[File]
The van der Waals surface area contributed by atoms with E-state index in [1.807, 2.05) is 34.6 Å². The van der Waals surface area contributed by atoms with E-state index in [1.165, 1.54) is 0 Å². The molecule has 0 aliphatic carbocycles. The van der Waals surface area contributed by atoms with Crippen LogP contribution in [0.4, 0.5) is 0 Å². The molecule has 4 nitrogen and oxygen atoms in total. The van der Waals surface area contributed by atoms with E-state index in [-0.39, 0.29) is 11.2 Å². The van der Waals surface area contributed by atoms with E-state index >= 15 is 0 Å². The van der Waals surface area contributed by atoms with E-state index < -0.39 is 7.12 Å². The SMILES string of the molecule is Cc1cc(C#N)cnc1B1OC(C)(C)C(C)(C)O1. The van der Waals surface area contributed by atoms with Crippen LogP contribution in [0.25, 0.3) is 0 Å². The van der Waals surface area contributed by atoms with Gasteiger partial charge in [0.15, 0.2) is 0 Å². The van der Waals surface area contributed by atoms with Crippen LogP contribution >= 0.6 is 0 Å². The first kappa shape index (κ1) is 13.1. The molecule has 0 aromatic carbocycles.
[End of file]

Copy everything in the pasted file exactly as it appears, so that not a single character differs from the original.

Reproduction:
The van der Waals surface area contributed by atoms with E-state index in [1.807, 2.05) is 34.6 Å². The van der Waals surface area contributed by atoms with E-state index in [1.165, 1.54) is 0 Å². The molecule has 0 aliphatic carbocycles. The van der Waals surface area contributed by atoms with Crippen LogP contribution in [0.4, 0.5) is 0 Å². The molecule has 4 nitrogen and oxygen atoms in total. The van der Waals surface area contributed by atoms with E-state index in [-0.39, 0.29) is 11.2 Å². The van der Waals surface area contributed by atoms with E-state index >= 15 is 0 Å². The van der Waals surface area contributed by atoms with E-state index < -0.39 is 7.12 Å². The SMILES string of the molecule is Cc1cc(C#N)cnc1B1OC(C)(C)C(C)(C)O1. The van der Waals surface area contributed by atoms with Crippen LogP contribution in [0.25, 0.3) is 0 Å². The van der Waals surface area contributed by atoms with Gasteiger partial charge in [0.15, 0.2) is 0 Å². The van der Waals surface area contributed by atoms with Crippen LogP contribution >= 0.6 is 0 Å². The first kappa shape index (κ1) is 13.1. The molecule has 0 aromatic carbocycles.